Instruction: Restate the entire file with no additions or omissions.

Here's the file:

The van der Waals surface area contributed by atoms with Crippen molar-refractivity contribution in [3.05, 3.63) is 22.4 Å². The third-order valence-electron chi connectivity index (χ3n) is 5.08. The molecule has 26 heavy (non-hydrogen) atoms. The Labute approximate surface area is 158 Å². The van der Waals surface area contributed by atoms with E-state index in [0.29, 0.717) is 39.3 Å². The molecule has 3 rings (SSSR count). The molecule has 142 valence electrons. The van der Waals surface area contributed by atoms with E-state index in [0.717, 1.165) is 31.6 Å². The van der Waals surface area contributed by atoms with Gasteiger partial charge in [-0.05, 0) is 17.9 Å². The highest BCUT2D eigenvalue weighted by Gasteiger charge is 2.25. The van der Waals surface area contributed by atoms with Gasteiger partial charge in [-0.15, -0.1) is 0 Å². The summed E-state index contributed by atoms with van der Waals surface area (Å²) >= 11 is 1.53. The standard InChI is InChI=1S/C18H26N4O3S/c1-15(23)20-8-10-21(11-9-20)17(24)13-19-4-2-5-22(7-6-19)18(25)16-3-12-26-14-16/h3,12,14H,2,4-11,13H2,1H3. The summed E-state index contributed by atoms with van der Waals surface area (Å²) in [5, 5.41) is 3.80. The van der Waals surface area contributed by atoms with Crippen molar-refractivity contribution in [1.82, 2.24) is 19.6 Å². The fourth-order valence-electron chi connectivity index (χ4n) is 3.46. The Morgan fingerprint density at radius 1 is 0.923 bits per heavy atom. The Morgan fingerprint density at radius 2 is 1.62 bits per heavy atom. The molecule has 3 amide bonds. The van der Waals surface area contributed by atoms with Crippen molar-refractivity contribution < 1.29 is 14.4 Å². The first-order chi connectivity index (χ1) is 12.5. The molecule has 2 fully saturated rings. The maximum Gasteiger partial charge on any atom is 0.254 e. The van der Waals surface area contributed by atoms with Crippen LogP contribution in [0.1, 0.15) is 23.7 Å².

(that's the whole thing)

The van der Waals surface area contributed by atoms with Crippen molar-refractivity contribution in [3.05, 3.63) is 22.4 Å². The third-order valence-electron chi connectivity index (χ3n) is 5.08. The molecule has 26 heavy (non-hydrogen) atoms. The Labute approximate surface area is 158 Å². The van der Waals surface area contributed by atoms with E-state index in [0.29, 0.717) is 39.3 Å². The molecule has 3 rings (SSSR count). The molecule has 142 valence electrons. The van der Waals surface area contributed by atoms with E-state index in [0.717, 1.165) is 31.6 Å². The van der Waals surface area contributed by atoms with Gasteiger partial charge in [-0.05, 0) is 17.9 Å². The highest BCUT2D eigenvalue weighted by Gasteiger charge is 2.25. The van der Waals surface area contributed by atoms with Gasteiger partial charge in [-0.15, -0.1) is 0 Å². The summed E-state index contributed by atoms with van der Waals surface area (Å²) >= 11 is 1.53. The standard InChI is InChI=1S/C18H26N4O3S/c1-15(23)20-8-10-21(11-9-20)17(24)13-19-4-2-5-22(7-6-19)18(25)16-3-12-26-14-16/h3,12,14H,2,4-11,13H2,1H3. The summed E-state index contributed by atoms with van der Waals surface area (Å²) in [5, 5.41) is 3.80. The van der Waals surface area contributed by atoms with Crippen molar-refractivity contribution in [1.82, 2.24) is 19.6 Å². The fourth-order valence-electron chi connectivity index (χ4n) is 3.46. The Morgan fingerprint density at radius 1 is 0.923 bits per heavy atom. The Morgan fingerprint density at radius 2 is 1.62 bits per heavy atom. The molecule has 3 amide bonds. The van der Waals surface area contributed by atoms with Crippen molar-refractivity contribution < 1.29 is 14.4 Å². The first-order chi connectivity index (χ1) is 12.5. The molecule has 2 fully saturated rings. The maximum Gasteiger partial charge on any atom is 0.254 e. The van der Waals surface area contributed by atoms with Crippen LogP contribution in [0.1, 0.15) is 23.7 Å².